Addiction A-Z


Alfenta is the band name for the medication Alfentanil Hydrochloride, which is generally administered through an injection. It is an opioid analgesic. Opioid analgesics are often used as narcotic pain relievers to treat moderate to severe pain. Alfenta and its generic Alfentanil Hydrochloride are used specifically in the administration of anesthesia. Alfenta works by acting on the central nervous system through the manipulation of the receptors in the brain and depresses them in an effort to cause drowsiness or sleep.

As an opium derivative and therefore, there is a liability for abuse. The dosage amount should never be increased and the medication should not be diverted for recreational purposes as it can be very addictive and dangerous. Alfenta is a Schedule II controlled substance that is known to produce drug dependence of the morphine type.

The ability of Alfenta to deliver a euphoric high the first time it is used often leads to subsequent uses. The only problem is the medication does not deliver the same intensity on subsequent uses and individuals typically try to increase the dose to achieve the desired effect. Those who are seeking Alfenta for illicit means have been known to use such tactics as emergency calls or visits near the end of office hours, refusal to undergo appropriate examination, testing or referral.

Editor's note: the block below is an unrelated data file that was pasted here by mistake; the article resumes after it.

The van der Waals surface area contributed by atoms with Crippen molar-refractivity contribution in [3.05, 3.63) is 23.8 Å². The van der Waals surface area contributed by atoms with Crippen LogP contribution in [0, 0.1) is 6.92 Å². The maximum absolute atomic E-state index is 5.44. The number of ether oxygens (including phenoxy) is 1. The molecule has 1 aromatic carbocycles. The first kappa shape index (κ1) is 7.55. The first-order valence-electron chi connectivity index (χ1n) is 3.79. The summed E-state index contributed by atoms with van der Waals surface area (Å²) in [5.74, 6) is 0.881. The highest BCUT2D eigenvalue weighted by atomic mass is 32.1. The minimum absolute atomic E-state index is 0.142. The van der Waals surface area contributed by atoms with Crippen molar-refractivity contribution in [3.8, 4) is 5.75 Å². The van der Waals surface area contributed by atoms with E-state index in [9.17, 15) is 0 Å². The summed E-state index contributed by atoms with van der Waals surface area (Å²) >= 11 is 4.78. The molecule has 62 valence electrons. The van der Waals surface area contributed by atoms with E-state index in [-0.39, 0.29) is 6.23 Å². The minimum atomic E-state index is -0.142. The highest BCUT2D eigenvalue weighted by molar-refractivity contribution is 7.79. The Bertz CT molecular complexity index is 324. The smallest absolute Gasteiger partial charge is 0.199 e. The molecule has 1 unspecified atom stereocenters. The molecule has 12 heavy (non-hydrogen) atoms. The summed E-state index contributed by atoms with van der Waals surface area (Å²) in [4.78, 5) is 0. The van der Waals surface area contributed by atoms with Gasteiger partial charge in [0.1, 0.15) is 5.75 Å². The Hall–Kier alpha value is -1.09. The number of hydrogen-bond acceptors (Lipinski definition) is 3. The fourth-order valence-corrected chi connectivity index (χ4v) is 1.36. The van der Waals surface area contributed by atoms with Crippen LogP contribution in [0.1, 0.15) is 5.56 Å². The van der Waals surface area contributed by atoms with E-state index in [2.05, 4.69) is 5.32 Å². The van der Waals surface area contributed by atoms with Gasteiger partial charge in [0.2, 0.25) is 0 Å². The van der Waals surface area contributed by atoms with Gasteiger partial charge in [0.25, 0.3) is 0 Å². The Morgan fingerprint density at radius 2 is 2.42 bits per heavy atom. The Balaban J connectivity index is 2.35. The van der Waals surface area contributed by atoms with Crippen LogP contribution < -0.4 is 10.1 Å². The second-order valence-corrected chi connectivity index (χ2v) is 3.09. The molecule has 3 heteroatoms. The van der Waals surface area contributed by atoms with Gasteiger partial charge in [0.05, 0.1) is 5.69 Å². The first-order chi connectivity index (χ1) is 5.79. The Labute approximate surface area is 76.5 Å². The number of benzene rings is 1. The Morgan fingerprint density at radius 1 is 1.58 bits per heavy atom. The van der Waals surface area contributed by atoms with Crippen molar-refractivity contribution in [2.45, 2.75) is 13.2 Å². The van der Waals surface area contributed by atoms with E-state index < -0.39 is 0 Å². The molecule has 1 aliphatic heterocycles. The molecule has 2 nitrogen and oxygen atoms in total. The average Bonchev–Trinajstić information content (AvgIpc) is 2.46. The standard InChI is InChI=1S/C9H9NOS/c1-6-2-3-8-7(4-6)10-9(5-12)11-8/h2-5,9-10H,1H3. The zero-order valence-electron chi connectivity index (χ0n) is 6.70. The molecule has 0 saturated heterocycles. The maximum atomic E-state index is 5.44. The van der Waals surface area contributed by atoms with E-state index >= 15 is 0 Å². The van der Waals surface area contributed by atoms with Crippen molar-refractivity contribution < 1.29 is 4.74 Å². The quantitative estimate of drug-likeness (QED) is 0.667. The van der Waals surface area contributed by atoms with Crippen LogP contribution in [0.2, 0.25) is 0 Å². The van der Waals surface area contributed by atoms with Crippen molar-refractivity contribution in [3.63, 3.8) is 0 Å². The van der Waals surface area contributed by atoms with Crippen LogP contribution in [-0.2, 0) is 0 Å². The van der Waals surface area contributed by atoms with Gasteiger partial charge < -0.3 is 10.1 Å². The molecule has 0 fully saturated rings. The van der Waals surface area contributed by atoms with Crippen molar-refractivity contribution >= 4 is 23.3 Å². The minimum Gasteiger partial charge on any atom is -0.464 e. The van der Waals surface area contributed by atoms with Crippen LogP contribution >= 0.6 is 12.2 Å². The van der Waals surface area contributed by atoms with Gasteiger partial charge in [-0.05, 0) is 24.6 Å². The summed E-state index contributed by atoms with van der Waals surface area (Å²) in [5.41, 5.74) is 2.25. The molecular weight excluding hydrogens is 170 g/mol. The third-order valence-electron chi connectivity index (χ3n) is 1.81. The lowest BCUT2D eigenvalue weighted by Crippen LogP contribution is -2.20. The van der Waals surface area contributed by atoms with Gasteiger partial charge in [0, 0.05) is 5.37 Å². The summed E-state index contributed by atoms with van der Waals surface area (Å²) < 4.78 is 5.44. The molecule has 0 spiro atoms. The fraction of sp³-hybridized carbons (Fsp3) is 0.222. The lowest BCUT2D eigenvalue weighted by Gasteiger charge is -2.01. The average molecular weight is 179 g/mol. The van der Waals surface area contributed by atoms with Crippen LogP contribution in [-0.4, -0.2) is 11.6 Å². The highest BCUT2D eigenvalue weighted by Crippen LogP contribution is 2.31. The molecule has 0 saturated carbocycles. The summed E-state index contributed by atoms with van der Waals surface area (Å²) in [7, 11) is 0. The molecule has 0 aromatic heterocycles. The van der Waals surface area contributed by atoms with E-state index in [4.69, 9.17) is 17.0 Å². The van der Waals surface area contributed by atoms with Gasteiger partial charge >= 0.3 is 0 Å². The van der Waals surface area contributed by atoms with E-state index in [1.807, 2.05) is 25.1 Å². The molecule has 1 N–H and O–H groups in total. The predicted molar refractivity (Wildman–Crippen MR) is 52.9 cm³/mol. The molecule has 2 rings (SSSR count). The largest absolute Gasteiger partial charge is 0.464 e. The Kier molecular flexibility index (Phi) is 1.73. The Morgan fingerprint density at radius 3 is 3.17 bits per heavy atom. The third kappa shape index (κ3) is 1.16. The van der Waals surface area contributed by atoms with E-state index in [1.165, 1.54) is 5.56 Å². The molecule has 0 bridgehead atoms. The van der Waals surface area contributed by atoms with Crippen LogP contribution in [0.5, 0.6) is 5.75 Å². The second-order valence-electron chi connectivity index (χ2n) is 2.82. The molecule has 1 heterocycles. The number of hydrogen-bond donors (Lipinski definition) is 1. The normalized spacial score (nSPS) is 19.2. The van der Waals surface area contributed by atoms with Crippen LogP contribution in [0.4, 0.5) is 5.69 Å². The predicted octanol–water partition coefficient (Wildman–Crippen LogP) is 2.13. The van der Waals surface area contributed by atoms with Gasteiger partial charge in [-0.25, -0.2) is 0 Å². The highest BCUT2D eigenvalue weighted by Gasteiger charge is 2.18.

Any prolonged or continuous use of Alfenta can result in a dependence on the medication. If a tolerance develops, the individual needs more and more of the drug to achieve the desired effect. With abrupt cessation, the individual can experience symptoms of withdrawal that include but are not limited to:

  • Anxiety
  • Agitation
  • Tremulousness
  • Diarrhea
  • Chills
  • Cold sweats
  • Insomnia
  • Confusion
  • In-coordination
  • Hallucinations
  • Cold- or flu-like symptoms
  • Headaches
  • Mood swings
  • Nausea
  • Respiratory problems

Alfenta withdrawal has been known to cause potentially dangerous and uncomfortable symptoms for a dependent individual. To keep these symptoms at bay and monitor the individual’s health, it is important that addicts seek prioritized care from a board-certified physician and board-certified addiction psychiatrist to ensure the individual rids their body of the drug safely and completely.

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